Looking back, it occurs to me that that was the first book club I'd ever been a part of. We all read the same things, and then we incorporated them into our conversations, our classes, our play (we made a paper machĂȘ dragon in sixth grade and named it after Kazul from Dealing With Dragons). There are certain books I still feel compelled to do that with. When I finish an adult classic, my impulse is to tell people to go out and buy that book - because it's something they should own, something they should sit with. But when I read a good children's or teen novel, my impulse is to pass it on. I don't feel the need to keep my copy of The Hunger Games or The Graveyard Book all tidy on my shelf. I want to share it. To hand it over to someone and say, "You might enjoy this, and if you don't get around to it, you'll find someone else who will."

In the couple weeks I've owned a Kindle, I have realized that this one thing is missing. The ability to share. Lending doesn't count. None of the people I would loan my Kindle books to have the same digital device, if they have one at all. It wouldn't be such a bother, except that the books I wouldn't share, or the books I would expect back in good condition and relatively short order, are the books I'd want sitting on my shelf - not the ones I would download.

It is also interesting how differently people experience this medium. And I wonder, given that the medium is the message, what sort of message I'm acquiring here.



I know I've mentioned this before somewhere or other, but OmmWriter is rocking my socks in a zen sort of way. If you find yourself with some writer's block, try it out. You may not write what you need to (you may, in fact, find yourself writing some bad poetry, or expostulations on the nature of the sun slanting through the window), but you will at least write something.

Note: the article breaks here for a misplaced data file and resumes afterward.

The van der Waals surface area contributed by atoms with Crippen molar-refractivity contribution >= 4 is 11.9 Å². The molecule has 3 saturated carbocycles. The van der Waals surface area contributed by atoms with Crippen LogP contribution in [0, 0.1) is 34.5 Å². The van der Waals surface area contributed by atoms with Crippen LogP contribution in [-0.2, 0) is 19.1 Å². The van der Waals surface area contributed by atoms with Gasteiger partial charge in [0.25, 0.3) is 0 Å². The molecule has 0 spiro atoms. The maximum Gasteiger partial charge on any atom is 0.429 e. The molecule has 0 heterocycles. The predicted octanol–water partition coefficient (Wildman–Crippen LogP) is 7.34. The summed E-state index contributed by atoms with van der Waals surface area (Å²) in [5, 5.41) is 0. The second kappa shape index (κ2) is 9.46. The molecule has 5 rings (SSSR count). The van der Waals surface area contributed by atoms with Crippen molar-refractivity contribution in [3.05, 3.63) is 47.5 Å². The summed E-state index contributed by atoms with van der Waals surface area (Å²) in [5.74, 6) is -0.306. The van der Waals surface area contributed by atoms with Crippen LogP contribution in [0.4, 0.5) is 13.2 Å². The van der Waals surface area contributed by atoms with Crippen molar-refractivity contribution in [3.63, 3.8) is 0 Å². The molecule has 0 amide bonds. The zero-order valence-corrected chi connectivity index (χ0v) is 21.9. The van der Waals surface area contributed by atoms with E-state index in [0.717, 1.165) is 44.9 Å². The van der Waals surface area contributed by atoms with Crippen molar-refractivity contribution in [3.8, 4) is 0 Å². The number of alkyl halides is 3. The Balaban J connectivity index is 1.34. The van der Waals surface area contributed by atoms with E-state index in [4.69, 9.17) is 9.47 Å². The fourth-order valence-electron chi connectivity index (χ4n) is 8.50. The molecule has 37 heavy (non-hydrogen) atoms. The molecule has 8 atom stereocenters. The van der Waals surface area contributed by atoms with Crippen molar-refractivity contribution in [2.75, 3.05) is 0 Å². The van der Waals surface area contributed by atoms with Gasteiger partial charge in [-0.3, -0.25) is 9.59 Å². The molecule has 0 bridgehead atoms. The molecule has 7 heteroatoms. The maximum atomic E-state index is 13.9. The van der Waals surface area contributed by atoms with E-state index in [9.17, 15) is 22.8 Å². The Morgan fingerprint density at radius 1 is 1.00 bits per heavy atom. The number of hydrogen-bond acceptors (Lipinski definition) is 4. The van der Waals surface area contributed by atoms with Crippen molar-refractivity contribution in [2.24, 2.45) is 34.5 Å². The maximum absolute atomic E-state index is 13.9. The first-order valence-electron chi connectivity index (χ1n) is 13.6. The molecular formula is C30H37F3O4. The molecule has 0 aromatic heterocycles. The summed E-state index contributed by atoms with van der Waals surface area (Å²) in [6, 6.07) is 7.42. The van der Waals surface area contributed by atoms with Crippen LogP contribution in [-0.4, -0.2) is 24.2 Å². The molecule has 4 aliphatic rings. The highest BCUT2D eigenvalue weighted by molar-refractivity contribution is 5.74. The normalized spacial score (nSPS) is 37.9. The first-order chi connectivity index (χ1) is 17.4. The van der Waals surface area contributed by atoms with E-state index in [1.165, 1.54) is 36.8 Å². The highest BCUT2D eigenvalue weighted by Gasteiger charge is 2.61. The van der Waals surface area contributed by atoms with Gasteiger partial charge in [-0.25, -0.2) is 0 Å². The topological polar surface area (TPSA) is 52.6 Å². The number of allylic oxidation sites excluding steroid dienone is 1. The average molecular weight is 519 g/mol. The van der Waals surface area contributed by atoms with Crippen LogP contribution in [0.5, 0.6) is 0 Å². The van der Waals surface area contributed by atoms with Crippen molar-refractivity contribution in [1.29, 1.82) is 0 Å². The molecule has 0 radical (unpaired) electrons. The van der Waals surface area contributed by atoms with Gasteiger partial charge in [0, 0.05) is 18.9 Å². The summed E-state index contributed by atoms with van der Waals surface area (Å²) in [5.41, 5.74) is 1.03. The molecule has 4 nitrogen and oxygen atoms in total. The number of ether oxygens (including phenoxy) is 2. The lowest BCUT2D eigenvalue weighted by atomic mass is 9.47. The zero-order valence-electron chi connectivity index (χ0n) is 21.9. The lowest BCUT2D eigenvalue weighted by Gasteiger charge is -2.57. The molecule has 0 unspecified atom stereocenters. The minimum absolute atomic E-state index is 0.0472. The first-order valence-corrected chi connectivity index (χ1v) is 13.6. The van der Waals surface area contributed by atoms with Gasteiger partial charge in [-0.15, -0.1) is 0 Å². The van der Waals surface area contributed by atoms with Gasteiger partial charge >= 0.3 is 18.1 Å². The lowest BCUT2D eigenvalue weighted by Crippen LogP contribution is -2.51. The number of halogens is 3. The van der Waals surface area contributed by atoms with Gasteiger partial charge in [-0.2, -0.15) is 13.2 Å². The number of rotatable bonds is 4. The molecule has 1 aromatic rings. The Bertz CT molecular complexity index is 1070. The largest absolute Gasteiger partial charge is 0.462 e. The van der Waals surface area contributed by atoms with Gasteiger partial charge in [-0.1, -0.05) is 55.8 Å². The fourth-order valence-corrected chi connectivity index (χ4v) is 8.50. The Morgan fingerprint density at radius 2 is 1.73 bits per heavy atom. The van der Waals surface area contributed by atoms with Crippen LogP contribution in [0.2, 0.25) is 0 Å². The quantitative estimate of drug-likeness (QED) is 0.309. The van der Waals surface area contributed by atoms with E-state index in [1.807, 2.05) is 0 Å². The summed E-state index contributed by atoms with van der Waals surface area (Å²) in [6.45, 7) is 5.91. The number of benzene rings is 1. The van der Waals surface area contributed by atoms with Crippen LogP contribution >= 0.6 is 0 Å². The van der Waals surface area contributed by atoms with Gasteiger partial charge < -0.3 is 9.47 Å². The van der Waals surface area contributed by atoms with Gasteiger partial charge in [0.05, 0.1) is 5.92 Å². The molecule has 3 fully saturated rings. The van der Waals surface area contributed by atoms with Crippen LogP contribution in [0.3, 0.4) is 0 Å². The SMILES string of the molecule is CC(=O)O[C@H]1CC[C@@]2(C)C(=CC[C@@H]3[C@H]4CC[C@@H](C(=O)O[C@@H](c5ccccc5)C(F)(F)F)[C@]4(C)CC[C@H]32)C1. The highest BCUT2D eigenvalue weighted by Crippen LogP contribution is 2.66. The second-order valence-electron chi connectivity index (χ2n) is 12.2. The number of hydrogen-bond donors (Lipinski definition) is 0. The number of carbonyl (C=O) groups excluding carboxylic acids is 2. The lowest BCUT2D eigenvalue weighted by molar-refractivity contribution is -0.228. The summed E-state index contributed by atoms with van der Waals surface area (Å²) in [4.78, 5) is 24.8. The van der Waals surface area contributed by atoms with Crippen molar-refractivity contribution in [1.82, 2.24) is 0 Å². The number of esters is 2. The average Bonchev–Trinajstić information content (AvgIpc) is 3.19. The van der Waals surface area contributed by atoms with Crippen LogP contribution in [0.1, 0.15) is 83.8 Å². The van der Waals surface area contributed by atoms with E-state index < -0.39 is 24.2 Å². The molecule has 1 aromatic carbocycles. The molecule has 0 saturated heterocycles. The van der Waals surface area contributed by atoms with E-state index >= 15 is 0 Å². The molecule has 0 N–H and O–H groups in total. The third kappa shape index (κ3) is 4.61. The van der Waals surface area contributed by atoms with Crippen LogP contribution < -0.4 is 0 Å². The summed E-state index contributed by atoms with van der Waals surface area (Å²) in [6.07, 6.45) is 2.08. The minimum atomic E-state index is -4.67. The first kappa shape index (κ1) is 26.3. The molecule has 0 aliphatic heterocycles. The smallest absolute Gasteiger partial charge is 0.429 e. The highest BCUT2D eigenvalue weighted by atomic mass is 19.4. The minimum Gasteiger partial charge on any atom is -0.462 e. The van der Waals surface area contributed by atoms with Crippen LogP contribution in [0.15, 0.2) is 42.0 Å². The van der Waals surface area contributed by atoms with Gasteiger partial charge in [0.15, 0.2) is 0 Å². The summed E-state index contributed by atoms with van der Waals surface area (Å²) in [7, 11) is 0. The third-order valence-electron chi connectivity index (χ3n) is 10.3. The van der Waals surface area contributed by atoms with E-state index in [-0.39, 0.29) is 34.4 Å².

A Nod to the Bookroom

Having alluded to the "other" blog, I suppose now is the time to mention that it actually has a home. Follow the link to read up on certain books I'm reading, hoping to read, etc. What you won't find there are my thoughts on non-fiction, essays, interior design, theology, or winter trips to Arkansas. Well... probably not, anyway. The best blogs often have themes, and I think it's about time I distilled my posts of a certain theme to a singular location. Here's to 2012.


One of the things I'm working on doing for 2012 is separating my book blogging from my "here's my life do what you will with it" blogging. I've toyed with doing this several times over the past few years, but this is the year. Being, of course, the year the calendar quits, I guess that means this is the year to live like there's no tomorrow?

I've been reading a lot of resolutions online, but few of them have that sense of urgency, that impulse to live like you mean to now, or else. Regardless of the Mayans and whatnot (fears in which I put little stock), it would be good to approach your resolutions with that kind of energy.

It is already the second day of the year, and I am still not sure of what I particularly resolve.

I resolve to be resolved?